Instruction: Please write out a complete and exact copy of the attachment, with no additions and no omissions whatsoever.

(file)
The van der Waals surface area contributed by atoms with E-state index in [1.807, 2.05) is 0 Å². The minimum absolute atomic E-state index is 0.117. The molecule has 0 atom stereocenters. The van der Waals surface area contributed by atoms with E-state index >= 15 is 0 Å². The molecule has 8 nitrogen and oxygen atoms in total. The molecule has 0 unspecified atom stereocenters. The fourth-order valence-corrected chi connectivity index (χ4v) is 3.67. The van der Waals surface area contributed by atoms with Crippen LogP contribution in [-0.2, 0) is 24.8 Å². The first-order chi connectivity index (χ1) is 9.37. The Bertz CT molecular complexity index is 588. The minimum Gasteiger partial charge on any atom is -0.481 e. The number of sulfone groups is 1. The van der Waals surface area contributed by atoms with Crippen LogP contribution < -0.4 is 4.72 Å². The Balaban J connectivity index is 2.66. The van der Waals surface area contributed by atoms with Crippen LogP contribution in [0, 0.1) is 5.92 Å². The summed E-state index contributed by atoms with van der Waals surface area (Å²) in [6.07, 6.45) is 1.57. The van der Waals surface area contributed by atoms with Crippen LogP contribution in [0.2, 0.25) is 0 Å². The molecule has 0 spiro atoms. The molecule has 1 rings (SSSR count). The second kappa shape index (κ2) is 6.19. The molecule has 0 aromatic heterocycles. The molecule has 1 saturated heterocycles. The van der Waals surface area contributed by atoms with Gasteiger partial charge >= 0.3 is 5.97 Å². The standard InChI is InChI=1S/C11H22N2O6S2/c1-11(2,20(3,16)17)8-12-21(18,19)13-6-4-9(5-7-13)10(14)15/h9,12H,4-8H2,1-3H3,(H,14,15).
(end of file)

The van der Waals surface area contributed by atoms with E-state index in [1.807, 2.05) is 0 Å². The minimum absolute atomic E-state index is 0.117. The molecule has 0 atom stereocenters. The van der Waals surface area contributed by atoms with E-state index >= 15 is 0 Å². The molecule has 8 nitrogen and oxygen atoms in total. The molecule has 0 unspecified atom stereocenters. The fourth-order valence-corrected chi connectivity index (χ4v) is 3.67. The van der Waals surface area contributed by atoms with Crippen LogP contribution in [-0.2, 0) is 24.8 Å². The first-order chi connectivity index (χ1) is 9.37. The Bertz CT molecular complexity index is 588. The minimum Gasteiger partial charge on any atom is -0.481 e. The number of sulfone groups is 1. The van der Waals surface area contributed by atoms with Crippen LogP contribution < -0.4 is 4.72 Å². The Balaban J connectivity index is 2.66. The van der Waals surface area contributed by atoms with Crippen LogP contribution in [0, 0.1) is 5.92 Å². The summed E-state index contributed by atoms with van der Waals surface area (Å²) in [6.07, 6.45) is 1.57. The van der Waals surface area contributed by atoms with Crippen LogP contribution in [0.2, 0.25) is 0 Å². The molecule has 0 spiro atoms. The molecule has 1 rings (SSSR count). The second kappa shape index (κ2) is 6.19. The molecule has 0 aromatic heterocycles. The molecule has 1 saturated heterocycles. The van der Waals surface area contributed by atoms with Gasteiger partial charge >= 0.3 is 5.97 Å². The standard InChI is InChI=1S/C11H22N2O6S2/c1-11(2,20(3,16)17)8-12-21(18,19)13-6-4-9(5-7-13)10(14)15/h9,12H,4-8H2,1-3H3,(H,14,15).